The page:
WHITESNAKE – Flesh and Blood
The renowned Whitesnake fronted by the legendary David Coverdale (ex-Deep Purple) hardly need any introduction at all as they have more or less shaped the bluesy hard rock landscape ever since the band’s inception back in 1978. It has been quite a while since this amazing cast of musicians released a proper studio album containing original material (that would be the marvelous 2011 effort entitled "Forevermore"), but that is not to take anything away from the exceptionally cool "The Purple Album" that Coverdale and his talented cohorts issued back in 2015. However, that one consisted of reinterpreted renditions of classic Deep Purple songs from the Coverdale/Hughes era. So what about this 2019 offering of theirs then?
"Flesh and Blood" has a slightly darker tone and atmosphere compared to its two predecessors and it comes across as less bombastic and massive than "Good to Be Bad" and the aforementioned "Forevermore", but therein lies its beauty; this is not merely a copy or a simple and straightforward continuation of what came before. Rather, they have managed to conceive a record that encapsulates the very essence of what Whitesnake is all about while simultaneously incorporating traits and elements from ALL the previous albums and eras and whatnot. From melancholy blues to face-melting hard rock and further on to heartfelt ballads with an 80s sheen to them, "Flesh and Blood" has it all. Not every track works like a charm though; "Always & Forever" and "Get Up" are rather unremarkable compared to the remaining tunes and add little or nothing to the affair, but other than that we are dealing with a hugely entertaining piece of work here. How can one not love such fiery anthems as "Well I Never" and "Heart of Stone"? That slithering main riff in "Gonna Be Alright" is to die for and Coverdale’s vocal melodies throughout "Hey You (You Make Me Rock)" are out of this world. Those were just two examples right off the top of my head. The point is that there are some unbelievably cool moments to be found on the disc, but then why the fuck am I telling you that? This is Whitesnake, damn it! You know how this thing works!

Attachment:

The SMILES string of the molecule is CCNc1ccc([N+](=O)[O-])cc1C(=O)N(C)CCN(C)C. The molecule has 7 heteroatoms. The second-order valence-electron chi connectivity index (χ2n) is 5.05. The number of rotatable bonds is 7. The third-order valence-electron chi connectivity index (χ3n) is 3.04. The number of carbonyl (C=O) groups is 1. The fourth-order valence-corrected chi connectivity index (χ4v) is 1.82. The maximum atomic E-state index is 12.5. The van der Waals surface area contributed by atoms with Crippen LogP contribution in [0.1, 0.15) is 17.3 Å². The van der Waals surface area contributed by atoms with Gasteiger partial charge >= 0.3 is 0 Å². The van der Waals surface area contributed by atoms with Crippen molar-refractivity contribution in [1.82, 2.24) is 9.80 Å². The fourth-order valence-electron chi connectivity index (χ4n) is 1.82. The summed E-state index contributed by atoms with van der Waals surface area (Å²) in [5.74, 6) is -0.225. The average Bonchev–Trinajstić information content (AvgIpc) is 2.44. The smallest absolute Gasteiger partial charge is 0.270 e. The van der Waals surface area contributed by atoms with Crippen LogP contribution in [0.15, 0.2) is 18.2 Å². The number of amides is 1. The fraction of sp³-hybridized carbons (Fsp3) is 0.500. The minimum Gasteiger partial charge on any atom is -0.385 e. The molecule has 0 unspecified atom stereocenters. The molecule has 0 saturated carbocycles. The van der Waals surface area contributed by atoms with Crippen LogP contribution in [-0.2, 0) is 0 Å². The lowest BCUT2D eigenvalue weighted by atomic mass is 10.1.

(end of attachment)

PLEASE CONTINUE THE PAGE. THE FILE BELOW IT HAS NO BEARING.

Joel Hoekstra and Reb Beach are a fierce guitar duo, Michele Luppi adds color and nuance to the compositions, and the bone-crunching rhythm section consisting of Tommy Aldridge and Michael Devin is a force to be reckoned with. And the great man himself, i.e. David Coverdale, still sounds as passionate as he did more than forty years ago, and you can tell that he is having the time of his life here, which is just one of the things that makes this such an inspiring and enjoyable listening experience.